A Rhetorical Use of Point of View in Old Testament Narrative -- By: Robert B. Chisholm, Jr.

Journal: Bibliotheca Sacra
Volume: BSAC 159:636 (Oct 2002)
Article: A Rhetorical Use of Point of View in Old Testament Narrative
Author: Robert B. Chisholm, Jr.

A Rhetorical Use of
Point of View
in Old Testament Narrative

Robert B. Chisholm Jr.

Robert B. Chisholm Jr. is Professor of Old Testament Studies, Dallas Theological Seminary, Dallas, Texas.

Many interpreters of Scripture assume that a narrator’s report of an event reflects an omniscient, divine perspective and that a limited, nondivine perspective is confined to quotations (of characters other than God). However, a close analysis of narrative texts makes it clear that this assumption, while a useful general hermeneutical principle, does not account for all the data. Occasionally a narrator wrote from the limited viewpoint of one of the characters or of a casual observer. In some cases such statements are correct so far as they go (the truth, but not the whole truth). In other cases they are incorrect when viewed from a larger perspective and, if taken at face value, can lead to erroneous interpretive and theological conclusions.1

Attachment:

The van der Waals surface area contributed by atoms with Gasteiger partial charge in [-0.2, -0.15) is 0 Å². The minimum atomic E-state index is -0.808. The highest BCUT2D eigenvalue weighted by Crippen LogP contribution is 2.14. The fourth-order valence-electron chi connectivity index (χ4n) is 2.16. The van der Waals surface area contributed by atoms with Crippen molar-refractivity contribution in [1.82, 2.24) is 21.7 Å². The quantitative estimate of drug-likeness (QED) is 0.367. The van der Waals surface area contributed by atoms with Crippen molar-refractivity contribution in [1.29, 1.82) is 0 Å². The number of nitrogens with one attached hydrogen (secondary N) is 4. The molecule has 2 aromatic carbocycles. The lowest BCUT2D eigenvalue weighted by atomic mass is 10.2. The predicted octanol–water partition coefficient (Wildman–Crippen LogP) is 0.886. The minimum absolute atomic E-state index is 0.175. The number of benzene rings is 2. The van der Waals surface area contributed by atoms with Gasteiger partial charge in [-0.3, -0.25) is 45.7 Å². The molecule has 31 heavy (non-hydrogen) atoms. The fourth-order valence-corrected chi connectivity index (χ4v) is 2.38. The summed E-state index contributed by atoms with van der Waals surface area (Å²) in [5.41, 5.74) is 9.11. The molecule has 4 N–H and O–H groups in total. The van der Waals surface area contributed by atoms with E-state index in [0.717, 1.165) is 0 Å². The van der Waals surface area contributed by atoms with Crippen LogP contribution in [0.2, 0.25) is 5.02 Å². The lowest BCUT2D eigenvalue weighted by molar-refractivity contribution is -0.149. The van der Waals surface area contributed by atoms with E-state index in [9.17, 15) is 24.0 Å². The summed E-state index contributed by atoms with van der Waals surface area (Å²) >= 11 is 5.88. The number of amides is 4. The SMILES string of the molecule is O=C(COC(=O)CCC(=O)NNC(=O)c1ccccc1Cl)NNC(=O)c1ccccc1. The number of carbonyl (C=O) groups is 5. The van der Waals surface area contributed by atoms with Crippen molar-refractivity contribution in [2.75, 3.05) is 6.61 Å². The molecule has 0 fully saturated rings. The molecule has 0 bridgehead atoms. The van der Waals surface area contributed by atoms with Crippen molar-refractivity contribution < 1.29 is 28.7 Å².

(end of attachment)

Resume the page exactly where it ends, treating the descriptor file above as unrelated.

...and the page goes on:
Formal Signals Of A Shift In Perspective

Narrators sometimes interrupt the main line of the discourse with a clause beginning with וְהִנֵּה, “and look.”2 Occasionally this con-

struction formally signals the use of a limited perspective. For example, to describe how Boaz woke up, the narrator wrote, “Look! There was a woman lying at his legs” (Ruth 3:8). The statement is correct so far as it goes, but it is also more vague than one might expect. After all, readers know the woman was Ruth, because the narrator had mentioned her (vv. 6–7), but he heightened the dramatic effect by assuming Boaz’s perspective and thereby inviting readers to experience the event as Boaz did.3

A narrator can also signal the use of a limited perspective through an intertextual link with a passage that provides a fuller perspective. This is seen in the Exodus account of the hardening of Pharaoh’s heart. In this narrative several verses say that Yahweh was the one doing the hardening, while others depict Pharaoh as hardening his own heart. Still others simply observe that Pharaoh’s heart was hard.4 In seeking to harmonize the various statements, some give priority to divine hardening, while others affirm that Pharaoh first hardened his own heart.

However, a close reading of the narrative indicates that in each case (with the ...

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